Stem cell play­er Vi­a­Cyte ex­pands col­lab­o­ra­tion with Gore to de­vel­op sub­cu­ta­neous di­a­betes treat­ment

Longtime stem cell player ViaCyte has teamed up with a materials science company in an effort to solve immunosuppression challenges and advance its type 1 diabetes treatments.

Expanding on an existing collaboration, ViaCyte and W.L. Gore have agreed to combine the biotech’s PEC-Encap candidate with a Gore-produced membrane in what they hope will eliminate the need for immunosuppressive drugs. Such treatments have created foreign body responses in the past, and stamping these reactions out is the main goal, ViaCyte CEO Paul Laikind said.

My­ovant lands a fresh $200M loan as FDA mar­ket­ing de­ci­sion looms; Amarin goes it alone in Eu­rope

Myovant is getting ready to roll out its commercial operations to back relugolix, now under FDA review for prostate cancer.

The startup has added a fresh $200 million in support from Sumitomo Dainippon Pharma, which controls a majority of the stock $MYOV. Sumitomo is handing the cash over as a loan, bringing its total to $600 million. Myovant — which is gearing up for a showdown with AbbVie — has also filed an NDA to sell relugolix for uterine fibroids and recently posted positive late-stage data for endometriosis.

Stéphane Bancel, Moderna CEO (Steven Ferdman/Getty Images)

Mod­er­na CEO Stéphane Ban­cel out­lines a prospec­tive moth­er­lode of Covid-19 vac­cine rev­enue — will a back­lash fol­low?

Moderna shows no sign of slowing down, or turning charitable when it comes to pricing supplies of its Covid-19 vaccine.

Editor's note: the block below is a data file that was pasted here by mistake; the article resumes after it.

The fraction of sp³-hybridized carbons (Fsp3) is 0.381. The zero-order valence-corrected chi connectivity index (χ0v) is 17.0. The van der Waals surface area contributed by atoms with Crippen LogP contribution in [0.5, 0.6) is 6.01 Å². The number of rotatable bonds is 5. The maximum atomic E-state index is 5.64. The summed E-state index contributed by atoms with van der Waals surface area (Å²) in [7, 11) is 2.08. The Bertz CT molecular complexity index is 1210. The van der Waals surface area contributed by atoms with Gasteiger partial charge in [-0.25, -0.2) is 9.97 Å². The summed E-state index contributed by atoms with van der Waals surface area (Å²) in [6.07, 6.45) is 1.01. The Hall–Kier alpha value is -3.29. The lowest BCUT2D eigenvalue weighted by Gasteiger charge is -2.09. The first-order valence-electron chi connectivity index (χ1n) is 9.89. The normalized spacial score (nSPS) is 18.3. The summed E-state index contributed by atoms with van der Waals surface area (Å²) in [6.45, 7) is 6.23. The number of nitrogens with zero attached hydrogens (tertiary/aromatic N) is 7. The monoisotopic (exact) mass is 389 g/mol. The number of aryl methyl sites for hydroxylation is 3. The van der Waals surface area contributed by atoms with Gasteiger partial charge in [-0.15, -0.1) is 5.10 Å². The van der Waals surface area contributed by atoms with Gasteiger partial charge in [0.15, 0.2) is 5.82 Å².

One of the leaders in the Phase III race to get a Covid-19 vaccine across the finish line in record time, Moderna says it’s on track to complete enrollment in one of the most avidly watched studies in the world next month. And the biotech has already banked some $400 million in deposits for vaccine supply as it works through negotiations with countries around the world — as CEO Stéphane Bancel sets out to hire a commercial team.

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J&J gets a fresh OK for es­ke­t­a­mine, but is it re­al­ly the game-chang­er for de­pres­sion Trump keeps tweet­ing about?

Backed by an enthusiastic set of tweets from President Trump and a landmark OK for depression, J&J scooped up a new approval from the FDA for Spravato today. But this latest advance will likely bring fresh scrutiny to a drug that’s spurred some serious questions about the data, as well as the price.

First, the approval.

Regulators stamped their OK on the use of Spravato — developed as esketamine, a nasal spray version of the party drug Special K or ketamine — for patients suffering from major depressive disorder with acute suicidal ideation or behavior.

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Covid-19 roundup: J&J and BAR­DA agree to $1 bil­lion for 100 mil­lion dos­es; Plas­ma re­duces mor­tal­i­ty by 50% — re­ports

J&J has become the latest vaccine developer to agree to supply BARDA with doses of their Covid-19 vaccine, signing an agreement that will give the government 100 million doses in exchange for $1 billion in funding.

The agreement, similar to those signed by Novavax, Sanofi and AstraZeneca-Oxford, provides funding not only for individual doses but to help J&J ramp up manufacturing. Pfizer, by contrast, received $1.95 billion for the doses alone. Still, if one looked at each agreement as purchase amounts, J&J’s deal would be $10 per dose, slotting in between Novavax’s $16 per dose and AstraZeneca’s $4 per dose.